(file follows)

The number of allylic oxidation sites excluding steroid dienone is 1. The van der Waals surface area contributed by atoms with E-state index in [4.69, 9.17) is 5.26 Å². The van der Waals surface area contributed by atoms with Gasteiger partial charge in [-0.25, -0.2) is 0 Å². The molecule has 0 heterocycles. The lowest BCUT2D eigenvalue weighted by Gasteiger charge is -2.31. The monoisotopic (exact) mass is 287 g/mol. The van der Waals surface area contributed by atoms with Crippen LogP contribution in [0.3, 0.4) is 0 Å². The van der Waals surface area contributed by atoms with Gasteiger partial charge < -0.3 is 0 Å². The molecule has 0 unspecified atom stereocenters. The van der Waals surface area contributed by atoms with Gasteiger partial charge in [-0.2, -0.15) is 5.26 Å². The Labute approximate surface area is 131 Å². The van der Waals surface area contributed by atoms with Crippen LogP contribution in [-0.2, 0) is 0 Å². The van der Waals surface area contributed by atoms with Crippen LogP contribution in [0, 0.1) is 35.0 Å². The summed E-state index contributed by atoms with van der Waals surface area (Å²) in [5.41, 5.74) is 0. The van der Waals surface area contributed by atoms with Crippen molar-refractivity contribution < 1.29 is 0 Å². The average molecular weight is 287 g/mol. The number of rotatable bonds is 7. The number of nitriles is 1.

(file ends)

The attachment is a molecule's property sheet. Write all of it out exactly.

The number of allylic oxidation sites excluding steroid dienone is 1. The van der Waals surface area contributed by atoms with E-state index in [4.69, 9.17) is 5.26 Å². The van der Waals surface area contributed by atoms with Gasteiger partial charge in [-0.25, -0.2) is 0 Å². The molecule has 0 heterocycles. The lowest BCUT2D eigenvalue weighted by Gasteiger charge is -2.31. The monoisotopic (exact) mass is 287 g/mol. The van der Waals surface area contributed by atoms with Crippen LogP contribution in [0.3, 0.4) is 0 Å². The van der Waals surface area contributed by atoms with Gasteiger partial charge < -0.3 is 0 Å². The molecule has 0 unspecified atom stereocenters. The van der Waals surface area contributed by atoms with Gasteiger partial charge in [-0.2, -0.15) is 5.26 Å². The Labute approximate surface area is 131 Å². The van der Waals surface area contributed by atoms with Crippen LogP contribution in [-0.2, 0) is 0 Å². The van der Waals surface area contributed by atoms with Crippen LogP contribution in [0, 0.1) is 35.0 Å². The summed E-state index contributed by atoms with van der Waals surface area (Å²) in [5.41, 5.74) is 0. The van der Waals surface area contributed by atoms with Crippen molar-refractivity contribution < 1.29 is 0 Å². The average molecular weight is 287 g/mol. The number of rotatable bonds is 7. The number of nitriles is 1.